Thursday, November 8, 2012
Review - It's Obvious You Won't Survive by Your Wits Alone by Scott Adams
Short review: Dilbert is a hopeless nerd of an engineer who copes with his soul sucking job, pointy-headed boss, completely dead social life, and Dogbert.
Pointy headed boss,
Soul sucking job, and Dogbert
Travails of Dilbert
Full review: Dilbert is the cubicle dwelling everyman engineer who stands in for everyone who ever had to deal with a boss who doesn't understand what they actually do, had to sit through endless meetings about teamwork and quality, or screwed up a date by wearing a short-sleeved polyester dress shirt and talking about computer code. As usual, Scott Adams' sharp, biting satirical look at the life of the nerdy and their working environment is funny and frequently bitterly sad because it is often true.
(On a side note, I just watched the Babylon 5 episode Moments in Transition, in which Adams appears in a bit role as, well essentially himself, and wants to hire Garibaldi to find his cat and his dog who are trying to take over the universe. Dilbert says that becoming one with his computer is Nerdvana. I disagree. Watching Adams on Babylon 5 is).
As usual, Adams manages to mix bizarre material, such as Bob the dinosaur, Ratbert the lab rat, and Dogbert, the dog who wants to rule the world, with even more bizarre material such as pointy-haired bosses and the inanity of the corporate world. Only a strip like Dilbert could demonstrate the idiocy of things like "Rivers and Trees" Management courses and "Quality" office slogans by juxtaposing them with a megalomanaical dog giving common sense lessons and starting a clues for the clueless newsletter. (One of my favorites is a strip when Dogbert makes people apply for a license to have children, and finds them woefully unqualified; almost as funny are the strips where Dogbert offers his own unique brand of marriage counseling). It is a truly sad commentary on modern life that the material involving bizarre animals such as a lazy beaver, or robots with attitude issues (constructed by the garbage-man no less), seem less surreal than the realistic depictions of the working world.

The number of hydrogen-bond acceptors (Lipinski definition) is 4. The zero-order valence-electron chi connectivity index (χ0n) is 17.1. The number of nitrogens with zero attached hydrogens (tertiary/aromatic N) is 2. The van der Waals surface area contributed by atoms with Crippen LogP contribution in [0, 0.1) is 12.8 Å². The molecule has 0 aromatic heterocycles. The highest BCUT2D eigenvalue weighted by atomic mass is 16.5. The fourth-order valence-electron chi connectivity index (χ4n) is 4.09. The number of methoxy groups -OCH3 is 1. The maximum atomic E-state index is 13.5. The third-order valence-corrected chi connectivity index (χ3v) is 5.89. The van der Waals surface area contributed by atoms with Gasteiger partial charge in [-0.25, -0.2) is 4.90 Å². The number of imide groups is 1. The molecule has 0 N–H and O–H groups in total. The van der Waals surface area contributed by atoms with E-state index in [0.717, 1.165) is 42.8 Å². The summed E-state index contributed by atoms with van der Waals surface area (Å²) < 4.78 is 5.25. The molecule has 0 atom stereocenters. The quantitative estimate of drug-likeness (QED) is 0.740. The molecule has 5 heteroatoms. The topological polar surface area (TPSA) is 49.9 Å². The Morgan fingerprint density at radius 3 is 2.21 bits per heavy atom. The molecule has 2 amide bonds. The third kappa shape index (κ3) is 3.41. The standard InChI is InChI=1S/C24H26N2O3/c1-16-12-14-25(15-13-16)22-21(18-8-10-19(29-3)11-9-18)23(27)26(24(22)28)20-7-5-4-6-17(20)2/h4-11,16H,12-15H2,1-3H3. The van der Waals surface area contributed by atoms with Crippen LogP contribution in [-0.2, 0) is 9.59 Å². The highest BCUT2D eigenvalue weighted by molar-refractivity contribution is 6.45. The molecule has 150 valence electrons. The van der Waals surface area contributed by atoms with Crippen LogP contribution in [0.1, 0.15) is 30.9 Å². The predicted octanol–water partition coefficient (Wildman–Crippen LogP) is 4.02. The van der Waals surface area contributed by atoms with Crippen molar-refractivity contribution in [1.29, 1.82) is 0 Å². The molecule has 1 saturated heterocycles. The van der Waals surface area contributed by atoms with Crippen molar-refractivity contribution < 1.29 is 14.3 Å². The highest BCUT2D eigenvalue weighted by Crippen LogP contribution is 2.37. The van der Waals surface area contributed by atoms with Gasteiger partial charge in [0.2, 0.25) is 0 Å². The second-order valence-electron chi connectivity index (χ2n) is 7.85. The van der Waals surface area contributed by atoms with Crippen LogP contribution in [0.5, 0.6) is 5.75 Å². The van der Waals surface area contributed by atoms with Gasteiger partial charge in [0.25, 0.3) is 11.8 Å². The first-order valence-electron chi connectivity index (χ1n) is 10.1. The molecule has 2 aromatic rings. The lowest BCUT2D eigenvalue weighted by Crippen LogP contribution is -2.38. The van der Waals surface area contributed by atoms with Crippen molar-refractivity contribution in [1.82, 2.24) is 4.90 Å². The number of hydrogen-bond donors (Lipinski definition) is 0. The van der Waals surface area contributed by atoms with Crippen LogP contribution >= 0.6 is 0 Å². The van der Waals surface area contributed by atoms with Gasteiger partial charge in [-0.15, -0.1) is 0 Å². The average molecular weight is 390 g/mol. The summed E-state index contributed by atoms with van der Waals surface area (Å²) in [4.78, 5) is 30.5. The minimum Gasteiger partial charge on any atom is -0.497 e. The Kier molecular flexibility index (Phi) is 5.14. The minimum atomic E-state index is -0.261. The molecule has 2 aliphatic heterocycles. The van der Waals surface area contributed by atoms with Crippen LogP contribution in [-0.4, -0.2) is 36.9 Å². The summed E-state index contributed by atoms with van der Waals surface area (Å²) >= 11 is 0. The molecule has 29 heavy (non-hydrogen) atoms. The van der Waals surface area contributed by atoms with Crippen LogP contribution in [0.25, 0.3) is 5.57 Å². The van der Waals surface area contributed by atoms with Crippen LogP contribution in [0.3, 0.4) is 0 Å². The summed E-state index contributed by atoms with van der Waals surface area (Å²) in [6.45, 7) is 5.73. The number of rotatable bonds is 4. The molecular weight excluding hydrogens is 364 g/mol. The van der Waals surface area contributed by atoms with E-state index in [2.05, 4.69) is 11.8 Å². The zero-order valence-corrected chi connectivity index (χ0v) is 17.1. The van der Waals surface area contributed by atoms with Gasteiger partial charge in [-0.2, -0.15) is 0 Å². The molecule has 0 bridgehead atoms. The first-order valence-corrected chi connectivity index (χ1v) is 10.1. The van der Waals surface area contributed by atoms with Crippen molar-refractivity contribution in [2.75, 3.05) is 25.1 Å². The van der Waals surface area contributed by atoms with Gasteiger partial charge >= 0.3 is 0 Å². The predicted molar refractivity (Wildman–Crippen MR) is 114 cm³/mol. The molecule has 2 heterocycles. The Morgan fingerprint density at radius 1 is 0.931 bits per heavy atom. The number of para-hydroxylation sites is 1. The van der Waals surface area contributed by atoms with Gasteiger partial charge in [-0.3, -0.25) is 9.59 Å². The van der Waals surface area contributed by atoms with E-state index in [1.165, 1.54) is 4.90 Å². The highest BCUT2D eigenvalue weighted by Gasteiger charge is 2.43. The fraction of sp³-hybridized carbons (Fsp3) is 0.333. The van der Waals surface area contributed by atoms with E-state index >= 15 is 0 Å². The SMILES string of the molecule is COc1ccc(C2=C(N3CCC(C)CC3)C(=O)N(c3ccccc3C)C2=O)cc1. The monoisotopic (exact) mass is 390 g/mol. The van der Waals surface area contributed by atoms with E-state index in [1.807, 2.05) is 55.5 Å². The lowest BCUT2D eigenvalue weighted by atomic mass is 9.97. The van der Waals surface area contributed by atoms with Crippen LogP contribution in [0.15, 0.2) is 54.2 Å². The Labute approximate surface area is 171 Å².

As always, Adams hits the ball out the park with almost every strip. From Dilbert musing on the meaning of life while Dogbert insults him, to Dilbert's adventures in being rejected on dates, to the almost random insanity that flows from Dilbert's alternatively clueless and evil boss, every strip is brutally funny, and painfully honest. This is yet another excellent installment in the Dilbert lexicon, and one that anyone who has ever worked in a cubicle will almost certainly enjoy. Those of you born to lives of silver-spoon wealth and the fast track to upper management (for example, the very tall with executive hair) can safely skip this book. The rest of us should consider it required reading.
Previous book in the series: Bring Me the Head of Willy the Mailboy!
Subsequent book in the series: Still Pumped from Using the Mouse
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